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Rose on the rise: the pink wine makes a comeback
It was just after Christmas when I realised the rose revival had well and truly arrived. Strolling through my local wine barn, I turned into the pink wine aisle and was met by a scene of pillage and plunder. The normally neatly stacked shelves were half empty; cardboard wine boxes had been broken into, their contents raided. It was if a mob of thirsty shoppers in a rose rage had descended on the store, buying bottles faster than staff could restock.
“I haven’t seen this much excitement over a wine style since Marlborough sauvignon blanc first started to take off in the market,” says Peter Nixon of Dan Murphy’s wine panel. “We have seen sales growth of between 200 and 300 per cent in the over-$10 rose category over the last twelve months. It is that dramatic.”
It’s the same for independent outlets: everywhere I go retailers and sommeliers tell me they’ve never sold as much rose as they have this summer.
Interestingly, while well-established, fuller-flavoured Australian pink wines such as Turkey Flat and Charlie Melton’s Rose of Virginia are benefiting from this trend, the kind of rose proving to be most popular is the pale, dry style, typified by the wines of Provence, and often made in Australia most successfully from pinot noir.
What’s more, people are spending good money for good pink wine: one of the biggest-selling local examples is the $20 De Bortoli La Boheme Pinot Noir Rose; one of the most sought-after French brands is the $28 Miraval Cotes de Provence (the wine owned by Angelina Jolie and Brad Pitt); and Peter Nixon tells me Dan’s even struggle to keep up with demand for the $50 Domaine du Gros’Nore from Bandol in Provence: “People want the best rose and are prepared to pay for it,” he says. This is clearly not a price-driven, cheap-plonk trend.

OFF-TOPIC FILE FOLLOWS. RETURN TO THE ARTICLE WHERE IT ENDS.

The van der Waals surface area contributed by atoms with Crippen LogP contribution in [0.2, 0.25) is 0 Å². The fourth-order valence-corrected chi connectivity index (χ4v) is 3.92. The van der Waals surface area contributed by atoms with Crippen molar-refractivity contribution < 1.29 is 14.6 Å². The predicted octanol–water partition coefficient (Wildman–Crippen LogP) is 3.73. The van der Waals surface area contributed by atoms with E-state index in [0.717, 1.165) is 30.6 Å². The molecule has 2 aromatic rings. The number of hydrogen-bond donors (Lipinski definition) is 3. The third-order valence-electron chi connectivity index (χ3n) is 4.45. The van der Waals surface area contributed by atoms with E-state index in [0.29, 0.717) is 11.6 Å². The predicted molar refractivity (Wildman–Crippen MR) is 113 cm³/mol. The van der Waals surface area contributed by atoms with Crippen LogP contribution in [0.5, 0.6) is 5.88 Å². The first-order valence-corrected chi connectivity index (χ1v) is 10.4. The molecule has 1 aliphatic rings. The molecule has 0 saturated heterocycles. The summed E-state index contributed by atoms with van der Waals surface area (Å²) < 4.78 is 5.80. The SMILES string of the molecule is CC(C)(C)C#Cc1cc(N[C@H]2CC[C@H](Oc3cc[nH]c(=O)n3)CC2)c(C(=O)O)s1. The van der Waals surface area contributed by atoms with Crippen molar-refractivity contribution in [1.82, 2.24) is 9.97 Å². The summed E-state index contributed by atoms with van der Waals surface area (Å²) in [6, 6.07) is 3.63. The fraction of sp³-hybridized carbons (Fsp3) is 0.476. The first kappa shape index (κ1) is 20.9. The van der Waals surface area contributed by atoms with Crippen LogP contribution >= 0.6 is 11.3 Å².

“It’s awesome that people are finally getting on to it,” says De Bortoli chief winemaker, Steve Webber, who first started producing pale, dry pinot rose a decade ago. “We made 50 per cent more La Boheme last year than the previous, and I’ve made a shed load more again this year to keep up.”
Nixon says one of the reasons for the local surge in rose sales is the huge popularity of the style in countries such as France and Britain.
“What happens in Europe can have an effect on our market,” he says. “As more and more Australians go on holidays and enjoy new wine styles there, that can then start to be replicated here and it eventually reaches critical mass.”
Nixon says the popularity of rose is also part of a broader trend of people diversifying their drinking options: where once they might have stuck solely to Marlborough sauvignon, now they’re also regularly buying prosecco (“We’re struggling to keep the shelves stocked with this, too,” he says), pink wines and lighter bodied reds.
“I’d be a bit concerned if I was a Marlborough sav blanc maker,” he says. “Or, rather, I’d be looking at how I can make some rose — and fast.”